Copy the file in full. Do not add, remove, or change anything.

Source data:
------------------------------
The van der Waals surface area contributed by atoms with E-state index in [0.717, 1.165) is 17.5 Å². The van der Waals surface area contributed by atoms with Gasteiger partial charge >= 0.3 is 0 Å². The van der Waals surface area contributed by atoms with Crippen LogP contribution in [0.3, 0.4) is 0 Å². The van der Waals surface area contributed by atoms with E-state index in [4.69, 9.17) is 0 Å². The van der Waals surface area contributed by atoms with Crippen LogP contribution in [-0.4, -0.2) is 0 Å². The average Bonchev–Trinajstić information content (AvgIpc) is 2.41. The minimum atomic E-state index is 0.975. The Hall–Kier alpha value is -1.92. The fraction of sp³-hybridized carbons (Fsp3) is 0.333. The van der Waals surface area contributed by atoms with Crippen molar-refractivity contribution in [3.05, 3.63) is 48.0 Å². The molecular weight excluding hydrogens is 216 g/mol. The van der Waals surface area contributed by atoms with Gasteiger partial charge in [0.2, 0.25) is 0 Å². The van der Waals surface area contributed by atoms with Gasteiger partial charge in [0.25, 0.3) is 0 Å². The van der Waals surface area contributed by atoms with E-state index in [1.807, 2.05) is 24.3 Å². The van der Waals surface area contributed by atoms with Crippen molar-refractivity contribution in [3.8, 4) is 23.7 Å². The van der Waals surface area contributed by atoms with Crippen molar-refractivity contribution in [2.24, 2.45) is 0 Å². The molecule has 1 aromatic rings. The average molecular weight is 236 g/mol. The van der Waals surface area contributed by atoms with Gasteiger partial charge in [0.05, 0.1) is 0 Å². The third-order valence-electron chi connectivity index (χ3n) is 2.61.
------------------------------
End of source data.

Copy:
The van der Waals surface area contributed by atoms with E-state index in [0.717, 1.165) is 17.5 Å². The van der Waals surface area contributed by atoms with Gasteiger partial charge >= 0.3 is 0 Å². The van der Waals surface area contributed by atoms with Crippen LogP contribution in [0.3, 0.4) is 0 Å². The van der Waals surface area contributed by atoms with E-state index in [4.69, 9.17) is 0 Å². The van der Waals surface area contributed by atoms with Crippen LogP contribution in [-0.4, -0.2) is 0 Å². The average Bonchev–Trinajstić information content (AvgIpc) is 2.41. The minimum atomic E-state index is 0.975. The Hall–Kier alpha value is -1.92. The fraction of sp³-hybridized carbons (Fsp3) is 0.333. The van der Waals surface area contributed by atoms with Crippen molar-refractivity contribution in [3.05, 3.63) is 48.0 Å². The molecular weight excluding hydrogens is 216 g/mol. The van der Waals surface area contributed by atoms with Gasteiger partial charge in [0.2, 0.25) is 0 Å². The van der Waals surface area contributed by atoms with Gasteiger partial charge in [0.25, 0.3) is 0 Å². The van der Waals surface area contributed by atoms with E-state index in [1.807, 2.05) is 24.3 Å². The van der Waals surface area contributed by atoms with Crippen molar-refractivity contribution in [3.8, 4) is 23.7 Å². The van der Waals surface area contributed by atoms with Crippen molar-refractivity contribution in [2.24, 2.45) is 0 Å². The molecule has 1 aromatic rings. The average molecular weight is 236 g/mol. The van der Waals surface area contributed by atoms with Gasteiger partial charge in [0.05, 0.1) is 0 Å². The third-order valence-electron chi connectivity index (χ3n) is 2.61.